If a patient happens to be getting a heart cath then an LVEDP is useful, although still not as useful as any of the various direct measurements of fluid responsiveness.  Otherwise, sending a patient for a heart cath for the sole purpose of obtaining an LVEDP isn't appropriate.

Various methods of determining fluid responsiveness are far less invasive and far more relevant, as are other methods of evaluating fluid volume status.

If there's a question of the need for MCS then an echo is by far the best assessment, this will offer a better assessment of both volume status and myocardial contractility than a LVEDP will.

Wedgepressure

Wedgepressure, ADN, EMT-B

Specializes in CCL RCIS. Has 4 years experience. 27 Posts

On 1/19/2022 at 9:52 PM, MunoRN said:

If a patient happens to be getting a heart cath then an LVEDP is useful, although still not as useful as any of the various direct measurements of fluid responsiveness.  Otherwise, sending a patient for a heart cath for the sole purpose of obtaining an LVEDP isn't appropriate.

Various methods of determining fluid responsiveness are far less invasive and far more relevant, as are other methods of evaluating fluid volume status.

If there's a question of the need for MCS then an echo is by far the best assessment, this will offer a better assessment of both volume status and myocardial contractility than a LVEDP will.

Yeah my option is for specific circumstances, I work in the cath lab.  This is what I use in the lab when in making moment by moment clinical decision for someone in cardiogenic shock.  In not necessarily calling echo while they are coding or we are stenting. Echo is definitely a more non invasive option bit that's just not the reality on my area generally.  

Edited by Wedgepressure

0.9%NormalSarah, ADN, RN

Specializes in ICU. Has 3 years experience. 242 Posts

Enjoying this discussion on the hemodynamic evaluation and management of heart failure patients!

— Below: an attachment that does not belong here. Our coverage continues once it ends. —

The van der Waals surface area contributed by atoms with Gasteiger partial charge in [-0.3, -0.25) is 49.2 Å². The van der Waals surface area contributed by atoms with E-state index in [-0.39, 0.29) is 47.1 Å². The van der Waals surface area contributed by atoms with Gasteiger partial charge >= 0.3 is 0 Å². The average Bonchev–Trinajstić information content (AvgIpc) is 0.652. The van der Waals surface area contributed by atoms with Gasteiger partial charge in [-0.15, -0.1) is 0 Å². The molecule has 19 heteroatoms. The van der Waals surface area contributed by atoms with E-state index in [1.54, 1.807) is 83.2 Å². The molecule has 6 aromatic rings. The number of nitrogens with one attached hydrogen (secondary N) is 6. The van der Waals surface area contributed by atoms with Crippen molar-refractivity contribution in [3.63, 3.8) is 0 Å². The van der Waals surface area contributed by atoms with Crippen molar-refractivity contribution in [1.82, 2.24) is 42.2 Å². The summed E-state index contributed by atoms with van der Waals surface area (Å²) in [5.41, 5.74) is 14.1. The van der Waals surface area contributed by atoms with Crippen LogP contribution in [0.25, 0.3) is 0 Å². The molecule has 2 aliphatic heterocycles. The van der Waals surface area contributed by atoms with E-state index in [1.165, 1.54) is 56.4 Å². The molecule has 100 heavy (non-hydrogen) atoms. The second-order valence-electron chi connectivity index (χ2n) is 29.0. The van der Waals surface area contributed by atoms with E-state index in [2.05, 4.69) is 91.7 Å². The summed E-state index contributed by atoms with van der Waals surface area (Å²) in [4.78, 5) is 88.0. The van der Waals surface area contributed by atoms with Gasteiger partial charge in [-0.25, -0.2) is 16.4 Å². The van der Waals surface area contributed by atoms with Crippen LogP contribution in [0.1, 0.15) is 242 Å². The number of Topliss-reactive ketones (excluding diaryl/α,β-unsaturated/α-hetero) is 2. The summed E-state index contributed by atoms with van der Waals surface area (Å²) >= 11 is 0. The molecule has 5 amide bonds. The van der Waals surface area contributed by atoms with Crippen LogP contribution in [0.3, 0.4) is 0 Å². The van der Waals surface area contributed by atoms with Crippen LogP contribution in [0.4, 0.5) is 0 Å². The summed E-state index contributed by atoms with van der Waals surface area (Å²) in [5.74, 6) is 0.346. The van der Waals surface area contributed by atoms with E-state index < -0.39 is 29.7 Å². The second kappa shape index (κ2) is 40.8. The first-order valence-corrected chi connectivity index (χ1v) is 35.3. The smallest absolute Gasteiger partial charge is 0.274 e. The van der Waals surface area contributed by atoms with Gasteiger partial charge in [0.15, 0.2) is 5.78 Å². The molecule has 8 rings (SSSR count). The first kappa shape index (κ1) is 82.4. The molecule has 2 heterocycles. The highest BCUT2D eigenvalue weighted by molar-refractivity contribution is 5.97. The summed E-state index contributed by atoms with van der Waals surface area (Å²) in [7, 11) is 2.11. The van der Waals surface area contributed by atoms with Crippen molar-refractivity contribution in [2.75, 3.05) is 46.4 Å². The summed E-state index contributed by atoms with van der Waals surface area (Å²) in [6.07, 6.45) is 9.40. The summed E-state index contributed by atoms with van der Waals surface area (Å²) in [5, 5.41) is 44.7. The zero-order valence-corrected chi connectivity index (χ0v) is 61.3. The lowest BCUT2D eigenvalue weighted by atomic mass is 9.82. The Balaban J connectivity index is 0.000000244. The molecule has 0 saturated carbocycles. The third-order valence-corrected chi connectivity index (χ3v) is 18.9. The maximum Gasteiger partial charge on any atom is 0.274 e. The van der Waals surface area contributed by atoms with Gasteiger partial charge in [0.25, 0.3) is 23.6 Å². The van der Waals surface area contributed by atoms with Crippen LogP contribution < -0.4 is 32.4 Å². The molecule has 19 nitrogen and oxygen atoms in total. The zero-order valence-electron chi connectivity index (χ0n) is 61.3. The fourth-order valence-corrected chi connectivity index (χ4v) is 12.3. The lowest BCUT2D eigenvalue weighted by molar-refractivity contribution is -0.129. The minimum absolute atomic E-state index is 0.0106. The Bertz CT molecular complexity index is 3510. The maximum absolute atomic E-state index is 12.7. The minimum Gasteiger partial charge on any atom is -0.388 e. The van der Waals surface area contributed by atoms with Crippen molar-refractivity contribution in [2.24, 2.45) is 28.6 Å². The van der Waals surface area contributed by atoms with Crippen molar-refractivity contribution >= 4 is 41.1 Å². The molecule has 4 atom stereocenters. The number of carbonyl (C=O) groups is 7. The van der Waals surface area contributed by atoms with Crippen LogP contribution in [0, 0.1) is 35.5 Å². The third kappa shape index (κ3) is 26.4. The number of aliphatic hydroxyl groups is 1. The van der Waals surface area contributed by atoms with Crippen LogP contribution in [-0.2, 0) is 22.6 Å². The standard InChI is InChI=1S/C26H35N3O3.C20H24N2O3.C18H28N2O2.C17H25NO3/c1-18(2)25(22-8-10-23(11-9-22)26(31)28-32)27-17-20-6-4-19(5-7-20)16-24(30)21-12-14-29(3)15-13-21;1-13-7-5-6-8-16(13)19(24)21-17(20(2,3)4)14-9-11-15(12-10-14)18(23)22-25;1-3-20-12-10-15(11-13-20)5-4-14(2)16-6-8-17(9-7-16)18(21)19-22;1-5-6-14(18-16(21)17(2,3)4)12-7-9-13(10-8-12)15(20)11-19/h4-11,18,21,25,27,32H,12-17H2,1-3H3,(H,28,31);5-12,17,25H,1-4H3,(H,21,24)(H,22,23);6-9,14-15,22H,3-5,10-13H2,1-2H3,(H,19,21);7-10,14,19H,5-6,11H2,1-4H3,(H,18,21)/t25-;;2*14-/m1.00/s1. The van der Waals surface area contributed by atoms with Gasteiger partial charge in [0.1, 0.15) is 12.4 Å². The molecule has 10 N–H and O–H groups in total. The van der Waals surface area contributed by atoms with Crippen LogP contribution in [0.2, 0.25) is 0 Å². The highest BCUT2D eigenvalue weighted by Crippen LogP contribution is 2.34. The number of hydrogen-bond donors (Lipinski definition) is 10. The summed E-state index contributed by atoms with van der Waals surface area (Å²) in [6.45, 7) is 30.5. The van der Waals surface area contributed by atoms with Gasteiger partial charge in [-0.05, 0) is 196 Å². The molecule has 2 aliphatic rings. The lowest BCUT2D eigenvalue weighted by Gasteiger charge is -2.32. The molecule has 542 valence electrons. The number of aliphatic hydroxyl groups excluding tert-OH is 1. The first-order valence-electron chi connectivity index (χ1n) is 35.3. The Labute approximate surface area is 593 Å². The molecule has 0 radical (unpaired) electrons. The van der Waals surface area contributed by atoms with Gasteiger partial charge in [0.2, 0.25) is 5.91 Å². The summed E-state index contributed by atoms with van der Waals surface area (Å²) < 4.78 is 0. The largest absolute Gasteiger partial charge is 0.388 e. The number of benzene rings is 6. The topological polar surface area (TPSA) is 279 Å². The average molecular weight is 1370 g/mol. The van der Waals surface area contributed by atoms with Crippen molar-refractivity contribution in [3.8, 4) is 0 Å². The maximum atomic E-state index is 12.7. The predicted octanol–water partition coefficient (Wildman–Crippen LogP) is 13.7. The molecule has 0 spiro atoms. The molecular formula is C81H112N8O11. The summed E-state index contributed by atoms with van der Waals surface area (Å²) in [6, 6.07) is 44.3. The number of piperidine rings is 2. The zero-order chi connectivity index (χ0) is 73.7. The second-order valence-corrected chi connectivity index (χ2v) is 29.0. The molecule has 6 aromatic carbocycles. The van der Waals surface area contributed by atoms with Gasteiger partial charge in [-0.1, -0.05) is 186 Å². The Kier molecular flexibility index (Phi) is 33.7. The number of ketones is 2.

offlabel

offlabel

1,403 Posts

On 1/22/2022 at 9:35 PM, Wedgepressure said:

Yeah my option is for specific circumstances, I work in the cath lab.  This is what I use in the lab when in making moment by moment clinical decision for someone in cardiogenic shock.  In not necessarily calling echo while they are coding or we are stenting. Echo is definitely a more non invasive option bit that's just not the reality on my area generally.  

In a healthy heart, LVEDP correlates to to LVED volume (which is what you're really interested in). But not in a 'stiff heart' or one with one degree or the other of diastolic failure. Looking at the LV ejection fraction is a better guide to volume responsiveness and you do that in the CCL every day. 

ghillbert, MSN, NP

Specializes in CTICU. Has 26 years experience. 3,792 Posts

On 1/6/2022 at 12:50 PM, Caitlyn22 said:

I always learned that you should initiate fluid resuscitation prior to starting a vasopressor for it to work most effectively. What do you do in the case of a patient who is fluid volume overloaded with a low EF that is hypotensive? 

You definitely fill the tank before squeezing the tank.

In the case of low EF, hypervolemia and hypotension, you need inotropy for increasing contractility - epi, dobutamine (if tolerated by BP), or milrinone (if tolerated by BP), or maybe dopamine. You also need diuresis, one of the pillars of HFrEF treatment. Thereafter, consider mechanical unloading with an IABP.